There are 14 schools in the Corvallis school district: seven K-5 elementary schools, one K-5 charter school, one K-8 school, two middle schools, two high schools, and one alternative high. With a total of 6,564 enrolled students and 368 full-time teachers, there’s a student to teacher ratio of about 18 to 1, making the ratio much lower than other towns which have upwards of 25 to 1.
Of the 14 public schools in the area, a few of the offered programs deserve showcasing, as do a few of the charter schools.
As far as the district itself, a Dual-Immersion Spanish program is offered to students at Lincoln Elementary, Garfield Elementary, Linus Pauling Middle School, and Corvallis High. This program essentially means that a topic, for instance the planets in the solar system, will be taught in one language and then the next topic which could be ecosystems would be taught in Spanish; this way 50% of the instruction is in English and the other 50% is in Spanish. Studies have shown that students in these kind of programs often test in a higher percentile than their monolingual peers.
In addition to the language program offered to select schools, there are gardens on many of the campuses that help teachers incorporate nature learning and exploration in the curriculum. For instance, Lincoln Elementary is home to a garden funded by a partnership with OSU that provides educators the opportunity to come in and give mini lessons on curriculum the students are learning in the classroom. There are also opportunities for students to learn about healthy choices with local farmers who bring in fruits and vegetables for sampling.
At the Muddy Creek, a 4-H wildlife steward charter school, students get the opportunity to utilize the environment to enhance their education while studying the habitat and present findings to their peers. This school is unique in that it blends grade levels: grades1 to 2, grades 3 to 4, and grades 4 to 5.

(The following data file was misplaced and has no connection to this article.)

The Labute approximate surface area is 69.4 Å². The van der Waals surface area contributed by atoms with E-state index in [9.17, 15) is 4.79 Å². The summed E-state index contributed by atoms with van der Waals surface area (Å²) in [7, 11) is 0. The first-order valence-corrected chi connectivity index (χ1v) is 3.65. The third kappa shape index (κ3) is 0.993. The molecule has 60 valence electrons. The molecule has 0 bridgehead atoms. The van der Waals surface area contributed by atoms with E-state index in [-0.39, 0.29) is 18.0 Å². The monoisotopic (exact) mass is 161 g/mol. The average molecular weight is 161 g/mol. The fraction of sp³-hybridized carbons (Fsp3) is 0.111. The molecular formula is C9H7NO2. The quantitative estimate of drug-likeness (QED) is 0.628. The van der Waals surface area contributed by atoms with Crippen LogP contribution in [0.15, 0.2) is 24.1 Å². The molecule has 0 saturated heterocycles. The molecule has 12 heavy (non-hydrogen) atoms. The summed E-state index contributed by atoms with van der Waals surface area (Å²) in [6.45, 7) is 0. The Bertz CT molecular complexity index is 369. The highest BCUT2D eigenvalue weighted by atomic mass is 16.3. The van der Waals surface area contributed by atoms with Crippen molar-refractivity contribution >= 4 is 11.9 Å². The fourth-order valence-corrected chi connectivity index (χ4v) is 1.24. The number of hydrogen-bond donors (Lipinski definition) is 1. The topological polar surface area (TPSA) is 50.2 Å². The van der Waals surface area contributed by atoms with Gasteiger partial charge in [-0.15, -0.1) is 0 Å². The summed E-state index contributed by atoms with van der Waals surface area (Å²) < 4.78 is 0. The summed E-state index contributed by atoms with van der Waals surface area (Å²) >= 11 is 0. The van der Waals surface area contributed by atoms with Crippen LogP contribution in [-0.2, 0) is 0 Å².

The oldest age group studied habitat restoration last school year and has since turned their research focus to other outdoor charity projects. Muddy Creek is also big on integration of art into the common core curriculum, but tends to shy away from newer technologies such as iPads, which the school doesn’t supply. One should note that no after-school care is provided but often kids utilize after-school care at nearby elementary schools.
The after-school care provided to most Corvallis schools is through a partnership with the Boys & Girls Club, which is referred to as STARS. In STARS students spend time after school finishing homework, interacting with their peers through indoor and outdoor play, team building, and art activities.
Another school that should be mentioned, because it’s only a 30-minute drive out of town, is Kings Valley Charter School. This K-12 public charter school in the Philomath School District was ranked fourth on Washington Post’s list of most challenging high schools in the nation. This is because Kings Valley strives for individualized learning programs through use of hands-on activities. Student opportunities include gardening, cooking, sewing, ceramic making, and science. There are also numerous other academic, sports, and fine arts clubs to help foster student development and education.
Area public schools offer a wide array of choices for students and parents alike. Some schools lean more toward technology integration, others incorporate more of nature into the curriculum, and others stress hands-on students learning. In other words, there is more variety among public schools in Corvallis than one may think. It is worth spending some time looking at a number of them, because inter-district transfers mean you have options for your kiddo.
By Liz Sterling